The Ketchup Project | game changer in the battle against food waste
DOEN Participaties and Brave New Food Investments (BNFI) are jointly investing 450,000 euros in The Ketchup Project, a sustainable initiative that combats food waste and empowers local Kenyan farmers. With this investment, The Ketchup Project can hire extra staff and invest in the purchase of its own drying hubs.
Sustainable ketchup for restaurants and fast food restaurants, interesting for those companies that have sustainability high on their agenda.
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Local drying hubs supply ingredients to The Ketchup Project
More than 50% of fruit and vegetable harvests in Kenya are thrown away because of unstable sales markets. To reduce post-harvest waste and losses, The Ketchup Project is developing local drying hubs to dry tomatoes and mangoes to extend the shelf life of the fruit by 1.5 years and thus utilize the full harvest. The company, run by 2 entrepreneurs, then buys the dried fruit at a fair price and bottles it into delicious ketchup. Their main flavour was developed in collaboration with a Michelin-starred chef and their entire product range contains just a few ingredients, all of which are organic, natural and free from refined sugars. The fair price farmers receive for their products means they have more money to invest in better living conditions.
Impact investors help scale up
“The capital provided will allow this project to continue to expand their drying capacity for tomatoes and mangoes in Kenya. It will also drive brand growth and commercial expansion, which we are all excited to be a part of. We have confidence in their ability to really make a difference,” said Vincent van Gorkom, co-founder of Brave New Food Investments.
DOEN Foundation has been supporting this project since 2019. Now its social investment company DOEN Participations is also on board. Beau-Anne Chilla, investment manager DOEN Participations: “DOEN is committed to shorter and fairer chains to combat food waste. The Ketchup Project fits this ambition. They make the chain tangibly and visibly more sustainable. In addition, they provide stable and significantly higher incomes for the small-scale Kenyan farmers, which visibly improves their living conditions.”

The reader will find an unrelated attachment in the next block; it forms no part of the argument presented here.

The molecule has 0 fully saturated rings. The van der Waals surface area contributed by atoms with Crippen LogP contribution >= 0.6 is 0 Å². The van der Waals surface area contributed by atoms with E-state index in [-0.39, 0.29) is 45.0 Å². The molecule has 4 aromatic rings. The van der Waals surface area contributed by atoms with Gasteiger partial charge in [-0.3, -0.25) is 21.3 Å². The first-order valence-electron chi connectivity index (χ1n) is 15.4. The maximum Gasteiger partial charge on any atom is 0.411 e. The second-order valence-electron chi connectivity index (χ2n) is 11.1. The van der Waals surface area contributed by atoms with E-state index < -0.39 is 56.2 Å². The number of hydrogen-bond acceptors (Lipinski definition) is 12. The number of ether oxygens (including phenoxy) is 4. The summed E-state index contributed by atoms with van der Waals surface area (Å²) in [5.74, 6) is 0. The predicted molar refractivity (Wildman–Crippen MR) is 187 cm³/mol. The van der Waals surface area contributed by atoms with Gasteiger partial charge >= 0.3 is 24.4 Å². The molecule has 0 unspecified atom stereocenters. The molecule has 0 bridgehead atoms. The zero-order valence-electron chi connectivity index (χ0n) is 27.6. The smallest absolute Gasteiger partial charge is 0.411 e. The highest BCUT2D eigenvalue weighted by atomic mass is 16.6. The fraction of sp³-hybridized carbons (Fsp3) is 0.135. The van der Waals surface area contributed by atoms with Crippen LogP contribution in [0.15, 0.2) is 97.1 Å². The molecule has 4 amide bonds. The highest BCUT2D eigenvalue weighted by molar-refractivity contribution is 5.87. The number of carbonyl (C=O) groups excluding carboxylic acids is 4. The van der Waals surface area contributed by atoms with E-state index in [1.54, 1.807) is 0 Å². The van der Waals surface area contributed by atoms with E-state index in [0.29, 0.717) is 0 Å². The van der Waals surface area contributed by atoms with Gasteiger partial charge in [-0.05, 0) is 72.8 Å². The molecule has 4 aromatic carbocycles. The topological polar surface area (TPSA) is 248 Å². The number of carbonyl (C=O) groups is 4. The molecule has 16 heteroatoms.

“The cooperation with Brave New Food Investments and DOEN Participations comes at the right time for us, because with their knowledge, expertise and network we can scale up faster and make sustainable ketchup the new norm,” adds Anne Janssens, co-founder of The Ketchup Project.
Sustainable farming methods
The Ketchup Project does not only combat food waste, but also focuses on sustainable production. The organization helps farmers – currently about 110 – to learn about and implement sustainable farming methods. The drying of tomatoes and mangoes is done on the basis of solar energy and uses less energy than the boiling of tomatoes. To prevent soil exhaustion, The project educates farmers on regenerative farming methods.
Fair and delicious ketchup in 3 flavours from The Ketchup Project
The project now has three flavours of ketchup, developed together with Michelin star chef Mohsine Korich: tomato ketchup, mango ketchup and smokey ketchup. The ketchup is for sale in the Netherlands at (web) shops like Picnic, Bidfood and Instock Market, and can be tasted at various restaurants in the Netherlands and is part of the HelloFresh meal boxes. It is a sustainable, healthy, delicious and fair alternative for the common ketchups in the Netherlands, which are often produced in China in an environmentally and humanly unfriendly way.